In his book An Experience Named Spirit, John Shea tells his version of the story of the woman at well. He begins and ends the story with this line: »Let those who have ears to hear, hear this story. Let those who eyes to see, see this scene. Anything can happen at a well.«
Since, as John Shea so aptly phrases it, anything can happen at well, we gather for Wellspring Days. They are rich and multi-layered days of recollection, where we pause at the wellspring of his word and spend a day listening to the stories of God. Yet, we always do so as the People of God, who bring our own stories of blessing and curse, life and death with us. Thus, we learn and practice the art of listening for the stories of God within all things, within ourselves, within the others, within the whole of creation and within the breadth of Scripture, that we might hear and heed every story God wishes to tell us.
By means of this life-giving, transformative encounter with the Word of God, we seek to tell God’s story through the words and deeds of our stories. Then strengthened by the encounter at the well, we return to our worlds imbued with the conviction that through the days and deeds of our lives, we continue to write His living Gospel.
»We are blessed: Why we should not eat breakfast on the edge of the apocalypse.«
Wellspring Days 2023
In a newspaper article, Wladimir Kaminer wrote: »The fear of the future is a widespread disease among Germans; according to a recent survey, only 19% are optimistic about the future. The others are eating breakfast on the edge of the apocalypse.«
What must we do if we would move from eating breakfast on the edge of the apocalypse to saying »we are blessed«? Years ago, John Shea said »Everyone's life is a series of blessings and curses, scars and kisses. You have a choice as to which tracks you are going to hold in your memory. When you hold a story long enough, it becomes a regular part of how you see things.« The very fearful and anxiety driven view of the world and our future is often described as being born of a sober and realistic pragmatism. In fact, it born of a failure of our imagination. As Henry Ward Beecher points out, »The soul without imagination is what an observatory would be without a telescope.« Therefore, we set out into this series with the indomitable hope of transforming the dark and foreboding way of looking at the world, into something more suffused with the imagination and light of God.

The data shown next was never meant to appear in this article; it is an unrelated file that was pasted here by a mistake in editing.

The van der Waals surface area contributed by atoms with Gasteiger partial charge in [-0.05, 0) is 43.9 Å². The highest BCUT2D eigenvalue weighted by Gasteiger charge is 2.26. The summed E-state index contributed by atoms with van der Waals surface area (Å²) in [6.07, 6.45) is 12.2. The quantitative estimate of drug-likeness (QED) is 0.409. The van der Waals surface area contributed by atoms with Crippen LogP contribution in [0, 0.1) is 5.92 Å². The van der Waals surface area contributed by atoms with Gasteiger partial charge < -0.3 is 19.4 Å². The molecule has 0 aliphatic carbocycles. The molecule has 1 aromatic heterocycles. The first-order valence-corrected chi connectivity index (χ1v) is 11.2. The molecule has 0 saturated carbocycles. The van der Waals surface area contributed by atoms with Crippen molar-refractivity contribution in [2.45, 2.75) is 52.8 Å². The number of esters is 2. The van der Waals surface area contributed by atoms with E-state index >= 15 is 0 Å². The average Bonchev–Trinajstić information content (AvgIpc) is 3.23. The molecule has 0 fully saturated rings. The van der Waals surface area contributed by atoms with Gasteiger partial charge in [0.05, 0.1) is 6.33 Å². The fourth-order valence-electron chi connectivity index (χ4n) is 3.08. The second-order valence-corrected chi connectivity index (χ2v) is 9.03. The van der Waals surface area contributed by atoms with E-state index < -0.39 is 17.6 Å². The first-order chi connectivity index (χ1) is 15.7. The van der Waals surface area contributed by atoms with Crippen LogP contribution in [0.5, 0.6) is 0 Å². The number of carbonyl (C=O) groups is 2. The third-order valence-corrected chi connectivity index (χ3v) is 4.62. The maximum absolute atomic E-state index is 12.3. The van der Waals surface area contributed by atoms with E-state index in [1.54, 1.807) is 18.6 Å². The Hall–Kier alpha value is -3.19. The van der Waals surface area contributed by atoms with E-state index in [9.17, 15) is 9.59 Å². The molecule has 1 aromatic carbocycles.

The Topics of the first half of the year are as follows:
|January||The Remarkable Ordinary|
|February||To See is to Love, to Love is to See|
|March||The subterranean Grace of God: Why Stories matter|
|April||We must take a long Path|
|May||Sacred Moments (Ceilidh): Where do we eat breakfast?|
|June||The Presence of Peace|
respectively from 10.00 – 16.00 h in the Hall of St. Marien, Vallendar / Led by: Rosemarie Monnerjahn and Erik Riechers SAC